On the medical front, Edward Jenner (1798) developed and tested the first vaccine. Jenner noticed that milkmaids exposed to cowpox rarely developed the more serious smallpox. He then used cowpox to successfully inoculate patients against smallpox.

Ignaz Philipp Semmelweis (1840s) noticed a connection between doctors doing autopsies and patients developing puerperal (childbirth) fever; he was first to suggest that doctors should wash their hands between procedures.

1.2 The Golden Age of Microbiology

The Golden Age of Microbiology (1850–1890) was a period during which major historical figures established microbiology as a viable scientific discipline.

Louis Pasteur—disproof of spontaneous generation/proof of biogenesis (1861). Pasteur devised a special kind of flask (the swan-necked flask) in order to disprove spontaneous generation. Swan-necked flasks are not sealed off; rather, the neck of the flask is open, but is long and curved. Such flasks are open to air and to any “vital force.” However, microorganisms from the outer air become trapped in the curved neck of the flask and are thus prevented from contaminating the medium.

Infusions or nutrient broths that have been sterilized by boiling do not become contaminated in such a flask unless the neck becomes broken. Thus, Pasteur disproved spontaneous generation while demonstrating that the inoculating (contaminating) organisms are present in the air.

Pasteur was first to show that microorganisms are everywhere, including the air. This discovery provided impetus for the development of aseptic techniques in the laboratory and medical situations to prevent contamination.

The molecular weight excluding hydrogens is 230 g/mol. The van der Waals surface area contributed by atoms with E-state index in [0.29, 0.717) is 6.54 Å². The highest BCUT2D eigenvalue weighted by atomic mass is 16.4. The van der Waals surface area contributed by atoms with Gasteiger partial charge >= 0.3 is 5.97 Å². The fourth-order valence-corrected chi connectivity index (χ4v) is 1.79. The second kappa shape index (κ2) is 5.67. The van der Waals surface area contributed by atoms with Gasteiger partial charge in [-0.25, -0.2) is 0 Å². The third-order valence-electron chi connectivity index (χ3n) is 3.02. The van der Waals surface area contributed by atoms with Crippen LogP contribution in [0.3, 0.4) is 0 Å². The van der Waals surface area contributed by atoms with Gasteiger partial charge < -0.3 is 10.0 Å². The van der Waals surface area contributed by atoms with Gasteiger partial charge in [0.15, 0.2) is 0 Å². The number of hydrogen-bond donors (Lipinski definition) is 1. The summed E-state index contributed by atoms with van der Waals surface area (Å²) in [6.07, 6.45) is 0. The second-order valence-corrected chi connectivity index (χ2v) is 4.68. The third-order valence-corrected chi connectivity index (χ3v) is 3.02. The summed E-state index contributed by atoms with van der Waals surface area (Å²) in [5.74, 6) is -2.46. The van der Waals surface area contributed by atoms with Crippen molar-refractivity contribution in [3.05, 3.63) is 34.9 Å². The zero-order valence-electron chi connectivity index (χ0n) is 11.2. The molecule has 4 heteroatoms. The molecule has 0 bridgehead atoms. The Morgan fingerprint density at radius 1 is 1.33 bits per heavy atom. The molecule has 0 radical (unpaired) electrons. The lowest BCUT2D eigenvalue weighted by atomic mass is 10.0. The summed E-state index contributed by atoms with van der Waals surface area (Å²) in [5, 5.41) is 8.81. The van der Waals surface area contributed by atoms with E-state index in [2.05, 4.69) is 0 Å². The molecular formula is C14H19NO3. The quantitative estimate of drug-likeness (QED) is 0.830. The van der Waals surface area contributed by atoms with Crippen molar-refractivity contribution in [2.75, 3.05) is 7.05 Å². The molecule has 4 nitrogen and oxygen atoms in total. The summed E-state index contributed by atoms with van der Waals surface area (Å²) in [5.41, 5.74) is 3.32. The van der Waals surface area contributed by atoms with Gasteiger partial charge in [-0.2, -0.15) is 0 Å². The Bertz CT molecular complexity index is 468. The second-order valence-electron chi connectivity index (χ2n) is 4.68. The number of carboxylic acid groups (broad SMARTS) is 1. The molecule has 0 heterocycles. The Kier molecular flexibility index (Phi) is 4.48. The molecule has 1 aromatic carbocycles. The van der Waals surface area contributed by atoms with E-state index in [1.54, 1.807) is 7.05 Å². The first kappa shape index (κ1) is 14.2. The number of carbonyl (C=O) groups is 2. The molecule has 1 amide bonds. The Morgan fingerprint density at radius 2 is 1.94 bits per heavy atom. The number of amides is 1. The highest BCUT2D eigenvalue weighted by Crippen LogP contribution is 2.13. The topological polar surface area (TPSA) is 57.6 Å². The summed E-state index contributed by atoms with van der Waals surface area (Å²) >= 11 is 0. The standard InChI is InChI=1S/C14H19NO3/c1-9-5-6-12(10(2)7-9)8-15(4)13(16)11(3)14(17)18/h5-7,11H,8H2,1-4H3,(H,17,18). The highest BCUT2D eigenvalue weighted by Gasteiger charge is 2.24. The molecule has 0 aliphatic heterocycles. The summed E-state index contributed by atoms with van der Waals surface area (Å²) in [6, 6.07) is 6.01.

Pasteur was also instrumental in work on the role of yeast and other microorganisms in fermentation or the conversion of sugars to alcohol. He developed a heating process used to kill bacteria in some alcoholic beverages and milk, i.e., pasteurization.

Pasteur was also a pioneer in the area of immunology. He developed “vaccines” (he coined the term) for chicken cholera and rabies (1884). In his search for a rabies vaccine, Pasteur used the brain tissue of rabid animals to inoculate rabbits. He then used the dried spinal cords of those rabbits to inoculate experimental animals. In 1865, he used this treatment to successfully vaccinate a young boy who had been bitten by a rabid dog, and showing signs of the disease, was expected to die. The vaccine worked and the boy lived. (Modern vaccines are generally live, avirulent microorganisms, or killed pathogens or components isolated from pathogens, especially by use of recombinant DNA techniques.)

It was one of Pasteur’s publications (1857) that laid the foundation for the germ theory of disease by suggesting that microorganisms are the cause of disease rather than the result of it. This theory states that microorganisms can invade other organisms and are responsible for the transmission of infectious diseases.

Joseph Lister (1860s) introduced the use of disinfectants to clean surgical dressings and instruments. Robert Koch’s work (1870s) provided further support for the germ theory of disease. His work with the sheep disease anthrax was instrumental in establishing the concept of “one disease—one organism,” which is the foundation of medical microbiology.

He was the first to establish pure culture technique, and the first to use agar in growth medium. Koch’s postulates (1876) are still used today as the appropriate method for demonstrating that a specific microorganism transmits a specific disease.